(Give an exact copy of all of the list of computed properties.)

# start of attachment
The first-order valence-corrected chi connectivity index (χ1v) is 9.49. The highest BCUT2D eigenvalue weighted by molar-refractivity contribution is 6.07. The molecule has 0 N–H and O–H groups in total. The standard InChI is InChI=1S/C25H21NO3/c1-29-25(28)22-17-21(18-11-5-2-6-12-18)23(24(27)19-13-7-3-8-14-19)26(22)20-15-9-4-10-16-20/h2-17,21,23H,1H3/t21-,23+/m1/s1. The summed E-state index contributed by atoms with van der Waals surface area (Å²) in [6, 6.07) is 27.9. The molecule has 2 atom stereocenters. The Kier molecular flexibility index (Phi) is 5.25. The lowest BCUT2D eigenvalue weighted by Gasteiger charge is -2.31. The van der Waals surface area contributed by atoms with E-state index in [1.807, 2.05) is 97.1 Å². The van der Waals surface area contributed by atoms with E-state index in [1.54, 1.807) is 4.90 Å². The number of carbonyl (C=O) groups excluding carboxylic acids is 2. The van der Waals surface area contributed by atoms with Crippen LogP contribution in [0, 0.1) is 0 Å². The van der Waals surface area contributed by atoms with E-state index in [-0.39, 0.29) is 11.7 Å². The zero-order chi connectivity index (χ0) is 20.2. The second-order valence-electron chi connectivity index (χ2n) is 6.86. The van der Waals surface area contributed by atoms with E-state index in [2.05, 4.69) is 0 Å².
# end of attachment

The first-order valence-corrected chi connectivity index (χ1v) is 9.49. The highest BCUT2D eigenvalue weighted by molar-refractivity contribution is 6.07. The molecule has 0 N–H and O–H groups in total. The standard InChI is InChI=1S/C25H21NO3/c1-29-25(28)22-17-21(18-11-5-2-6-12-18)23(24(27)19-13-7-3-8-14-19)26(22)20-15-9-4-10-16-20/h2-17,21,23H,1H3/t21-,23+/m1/s1. The summed E-state index contributed by atoms with van der Waals surface area (Å²) in [6, 6.07) is 27.9. The molecule has 2 atom stereocenters. The Kier molecular flexibility index (Phi) is 5.25. The lowest BCUT2D eigenvalue weighted by Gasteiger charge is -2.31. The van der Waals surface area contributed by atoms with E-state index in [1.807, 2.05) is 97.1 Å². The van der Waals surface area contributed by atoms with E-state index in [1.54, 1.807) is 4.90 Å². The number of carbonyl (C=O) groups excluding carboxylic acids is 2. The van der Waals surface area contributed by atoms with Crippen LogP contribution in [0, 0.1) is 0 Å². The van der Waals surface area contributed by atoms with E-state index in [-0.39, 0.29) is 11.7 Å². The zero-order chi connectivity index (χ0) is 20.2. The second-order valence-electron chi connectivity index (χ2n) is 6.86. The van der Waals surface area contributed by atoms with E-state index in [2.05, 4.69) is 0 Å².